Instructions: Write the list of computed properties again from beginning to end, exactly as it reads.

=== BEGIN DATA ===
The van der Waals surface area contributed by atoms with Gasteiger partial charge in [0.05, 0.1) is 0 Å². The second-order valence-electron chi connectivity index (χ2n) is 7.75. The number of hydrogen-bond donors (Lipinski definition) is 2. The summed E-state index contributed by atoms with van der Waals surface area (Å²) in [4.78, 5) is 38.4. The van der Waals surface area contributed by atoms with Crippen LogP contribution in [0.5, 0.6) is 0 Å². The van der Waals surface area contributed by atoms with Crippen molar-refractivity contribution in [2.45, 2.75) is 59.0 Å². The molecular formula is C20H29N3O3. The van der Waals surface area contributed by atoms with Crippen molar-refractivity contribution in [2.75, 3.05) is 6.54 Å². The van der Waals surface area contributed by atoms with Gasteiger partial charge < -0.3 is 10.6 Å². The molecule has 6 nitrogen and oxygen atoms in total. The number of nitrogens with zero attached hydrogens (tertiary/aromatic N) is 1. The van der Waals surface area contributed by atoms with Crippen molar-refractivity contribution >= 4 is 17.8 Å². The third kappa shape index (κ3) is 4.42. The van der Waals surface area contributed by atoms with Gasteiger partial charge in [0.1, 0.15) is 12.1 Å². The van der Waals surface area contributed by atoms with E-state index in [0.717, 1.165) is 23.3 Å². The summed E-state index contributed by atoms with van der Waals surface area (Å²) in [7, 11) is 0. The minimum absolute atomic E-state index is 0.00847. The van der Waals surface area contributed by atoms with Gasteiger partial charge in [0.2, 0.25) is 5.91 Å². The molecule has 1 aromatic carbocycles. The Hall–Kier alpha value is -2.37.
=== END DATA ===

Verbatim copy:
The van der Waals surface area contributed by atoms with Gasteiger partial charge in [0.05, 0.1) is 0 Å². The second-order valence-electron chi connectivity index (χ2n) is 7.75. The number of hydrogen-bond donors (Lipinski definition) is 2. The summed E-state index contributed by atoms with van der Waals surface area (Å²) in [4.78, 5) is 38.4. The van der Waals surface area contributed by atoms with Crippen LogP contribution in [0.5, 0.6) is 0 Å². The van der Waals surface area contributed by atoms with Crippen molar-refractivity contribution in [2.45, 2.75) is 59.0 Å². The molecular formula is C20H29N3O3. The van der Waals surface area contributed by atoms with Crippen molar-refractivity contribution in [2.75, 3.05) is 6.54 Å². The van der Waals surface area contributed by atoms with Gasteiger partial charge < -0.3 is 10.6 Å². The molecule has 6 nitrogen and oxygen atoms in total. The number of nitrogens with zero attached hydrogens (tertiary/aromatic N) is 1. The van der Waals surface area contributed by atoms with Crippen molar-refractivity contribution >= 4 is 17.8 Å². The third kappa shape index (κ3) is 4.42. The van der Waals surface area contributed by atoms with Gasteiger partial charge in [0.1, 0.15) is 12.1 Å². The van der Waals surface area contributed by atoms with E-state index in [0.717, 1.165) is 23.3 Å². The summed E-state index contributed by atoms with van der Waals surface area (Å²) in [7, 11) is 0. The minimum absolute atomic E-state index is 0.00847. The van der Waals surface area contributed by atoms with Gasteiger partial charge in [0.2, 0.25) is 5.91 Å². The molecule has 1 aromatic carbocycles. The Hall–Kier alpha value is -2.37.